About 40 million children around the world missed out on measles vaccinations in 2021, according to a new report Wednesday that found vaccinations have failed to resume due to disruptions caused by the COVID-19 pandemic.
The study, which was published jointly by the World Health Organization (WHO) and the United States Centers for Disease Control and Prevention (CDC), said that this reduction is a major setback in the eradication of this deadly disease.
WHO Director-General Tedros Adhanom Ghebreyesus noted that despite the fact that a vaccine against COVID-19 was developed and deployed in a timely manner, vaccination programs were severely affected, leaving millions at risk.
“Recovery of vaccination programs in a very important way. Behind all the statistics in this report there is a child who is at risk of preventable diseases,” he said in his statement.
According to the report, 25 million children missed their first dose while 14.7 million missed their second.
Measles can be prevented through vaccination.
But because it is so contagious, about 95 percent of the population needs two or more doses of the vaccine to develop herd immunity to eradicate it.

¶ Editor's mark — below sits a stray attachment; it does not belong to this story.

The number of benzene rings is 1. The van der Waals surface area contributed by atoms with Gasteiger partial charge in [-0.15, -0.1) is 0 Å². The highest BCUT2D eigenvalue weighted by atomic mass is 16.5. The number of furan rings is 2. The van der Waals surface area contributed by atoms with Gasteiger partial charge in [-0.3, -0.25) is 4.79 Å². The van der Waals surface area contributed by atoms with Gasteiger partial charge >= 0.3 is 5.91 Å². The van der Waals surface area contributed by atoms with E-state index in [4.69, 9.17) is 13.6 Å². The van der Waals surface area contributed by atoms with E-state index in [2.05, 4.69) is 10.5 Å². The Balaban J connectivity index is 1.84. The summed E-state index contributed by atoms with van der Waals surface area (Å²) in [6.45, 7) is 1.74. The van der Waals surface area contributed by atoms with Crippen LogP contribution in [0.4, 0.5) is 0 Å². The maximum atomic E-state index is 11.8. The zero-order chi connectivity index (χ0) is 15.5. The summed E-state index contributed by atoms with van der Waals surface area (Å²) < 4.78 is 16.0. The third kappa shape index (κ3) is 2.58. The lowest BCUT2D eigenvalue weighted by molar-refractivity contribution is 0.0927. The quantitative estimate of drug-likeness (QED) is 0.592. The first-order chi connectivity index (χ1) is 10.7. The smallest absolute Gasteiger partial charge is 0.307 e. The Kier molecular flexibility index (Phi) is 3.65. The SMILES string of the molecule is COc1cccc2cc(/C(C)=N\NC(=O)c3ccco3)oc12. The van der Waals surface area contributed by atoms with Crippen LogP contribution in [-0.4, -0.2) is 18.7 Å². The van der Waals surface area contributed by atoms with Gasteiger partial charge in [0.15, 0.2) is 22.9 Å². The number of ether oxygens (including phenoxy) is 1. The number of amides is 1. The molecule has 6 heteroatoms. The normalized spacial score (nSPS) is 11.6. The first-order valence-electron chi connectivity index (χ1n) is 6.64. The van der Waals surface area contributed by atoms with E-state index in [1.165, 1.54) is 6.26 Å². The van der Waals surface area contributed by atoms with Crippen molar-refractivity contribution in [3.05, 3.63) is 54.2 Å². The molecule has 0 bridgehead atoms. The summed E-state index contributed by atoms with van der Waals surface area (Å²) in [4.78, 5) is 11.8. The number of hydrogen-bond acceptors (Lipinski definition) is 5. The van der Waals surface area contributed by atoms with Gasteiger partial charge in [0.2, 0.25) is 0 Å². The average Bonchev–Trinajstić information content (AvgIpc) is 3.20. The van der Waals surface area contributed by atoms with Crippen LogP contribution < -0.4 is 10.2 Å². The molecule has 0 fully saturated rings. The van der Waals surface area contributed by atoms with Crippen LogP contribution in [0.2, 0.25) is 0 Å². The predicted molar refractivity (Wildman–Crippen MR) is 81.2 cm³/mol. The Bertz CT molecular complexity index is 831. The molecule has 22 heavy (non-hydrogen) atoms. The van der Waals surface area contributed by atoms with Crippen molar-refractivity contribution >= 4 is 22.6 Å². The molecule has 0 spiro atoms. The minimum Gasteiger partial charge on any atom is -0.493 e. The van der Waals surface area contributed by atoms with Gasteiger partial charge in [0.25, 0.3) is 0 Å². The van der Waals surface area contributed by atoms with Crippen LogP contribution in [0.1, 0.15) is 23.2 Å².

In 2021, only 81 percent of children worldwide received their first dose and 71 percent received their second.
It was the lowest global first rate since 2008.
The five countries with the highest number of infants who did not receive their first dose were Nigeria, India, the Democratic Republic of the Congo, Ethiopia, and Indonesia.
No WHO region has been able to eradicate measles, and the virus spreads rapidly across borders.
Since 2016, ten countries that have eradicated measles have experienced epidemics and re-established transmission.
Measles is characterized by high fever and rashes – although part of what makes it so dangerous is that it can be contagious for days before the rash appears.
Complications can include pneumonia and inflammation of the brain, which can lead to permanent disability.
Between 1 and 3 in every 1,000 children die from respiratory and neurological diseases
© Agence France-Presse